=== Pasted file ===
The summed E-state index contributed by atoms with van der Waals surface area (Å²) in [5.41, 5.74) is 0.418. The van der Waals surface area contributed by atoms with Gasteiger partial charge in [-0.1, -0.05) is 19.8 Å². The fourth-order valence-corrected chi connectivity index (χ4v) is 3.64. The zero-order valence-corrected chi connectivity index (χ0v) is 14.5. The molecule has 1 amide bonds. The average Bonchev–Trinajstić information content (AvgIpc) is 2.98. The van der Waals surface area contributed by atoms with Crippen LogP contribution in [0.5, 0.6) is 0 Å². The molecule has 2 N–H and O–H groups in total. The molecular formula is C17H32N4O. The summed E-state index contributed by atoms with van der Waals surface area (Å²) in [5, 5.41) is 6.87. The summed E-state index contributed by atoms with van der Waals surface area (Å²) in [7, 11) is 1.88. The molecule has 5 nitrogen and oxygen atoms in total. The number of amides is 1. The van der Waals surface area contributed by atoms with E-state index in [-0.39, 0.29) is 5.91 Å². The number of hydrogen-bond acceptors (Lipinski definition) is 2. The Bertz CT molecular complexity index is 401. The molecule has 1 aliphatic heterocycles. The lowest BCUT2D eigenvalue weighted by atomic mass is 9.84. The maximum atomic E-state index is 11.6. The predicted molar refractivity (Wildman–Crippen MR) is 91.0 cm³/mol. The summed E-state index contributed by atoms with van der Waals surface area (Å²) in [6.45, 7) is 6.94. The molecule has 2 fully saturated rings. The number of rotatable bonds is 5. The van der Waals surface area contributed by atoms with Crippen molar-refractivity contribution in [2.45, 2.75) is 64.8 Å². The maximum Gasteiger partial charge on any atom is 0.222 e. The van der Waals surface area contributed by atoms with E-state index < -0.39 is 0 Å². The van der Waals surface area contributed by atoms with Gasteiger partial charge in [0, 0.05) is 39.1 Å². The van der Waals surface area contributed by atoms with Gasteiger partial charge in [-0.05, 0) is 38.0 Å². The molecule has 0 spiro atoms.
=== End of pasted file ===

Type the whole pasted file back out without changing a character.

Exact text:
The summed E-state index contributed by atoms with van der Waals surface area (Å²) in [5.41, 5.74) is 0.418. The van der Waals surface area contributed by atoms with Gasteiger partial charge in [-0.1, -0.05) is 19.8 Å². The fourth-order valence-corrected chi connectivity index (χ4v) is 3.64. The zero-order valence-corrected chi connectivity index (χ0v) is 14.5. The molecule has 1 amide bonds. The average Bonchev–Trinajstić information content (AvgIpc) is 2.98. The van der Waals surface area contributed by atoms with Crippen LogP contribution in [0.5, 0.6) is 0 Å². The molecule has 2 N–H and O–H groups in total. The molecular formula is C17H32N4O. The summed E-state index contributed by atoms with van der Waals surface area (Å²) in [5, 5.41) is 6.87. The summed E-state index contributed by atoms with van der Waals surface area (Å²) in [7, 11) is 1.88. The molecule has 5 nitrogen and oxygen atoms in total. The number of amides is 1. The van der Waals surface area contributed by atoms with E-state index in [-0.39, 0.29) is 5.91 Å². The number of hydrogen-bond acceptors (Lipinski definition) is 2. The Bertz CT molecular complexity index is 401. The molecule has 1 aliphatic heterocycles. The lowest BCUT2D eigenvalue weighted by atomic mass is 9.84. The maximum atomic E-state index is 11.6. The predicted molar refractivity (Wildman–Crippen MR) is 91.0 cm³/mol. The summed E-state index contributed by atoms with van der Waals surface area (Å²) in [6.45, 7) is 6.94. The molecule has 2 fully saturated rings. The number of rotatable bonds is 5. The van der Waals surface area contributed by atoms with Crippen molar-refractivity contribution in [2.45, 2.75) is 64.8 Å². The maximum Gasteiger partial charge on any atom is 0.222 e. The van der Waals surface area contributed by atoms with E-state index < -0.39 is 0 Å². The van der Waals surface area contributed by atoms with Gasteiger partial charge in [0, 0.05) is 39.1 Å². The van der Waals surface area contributed by atoms with Gasteiger partial charge in [-0.05, 0) is 38.0 Å². The molecule has 0 spiro atoms.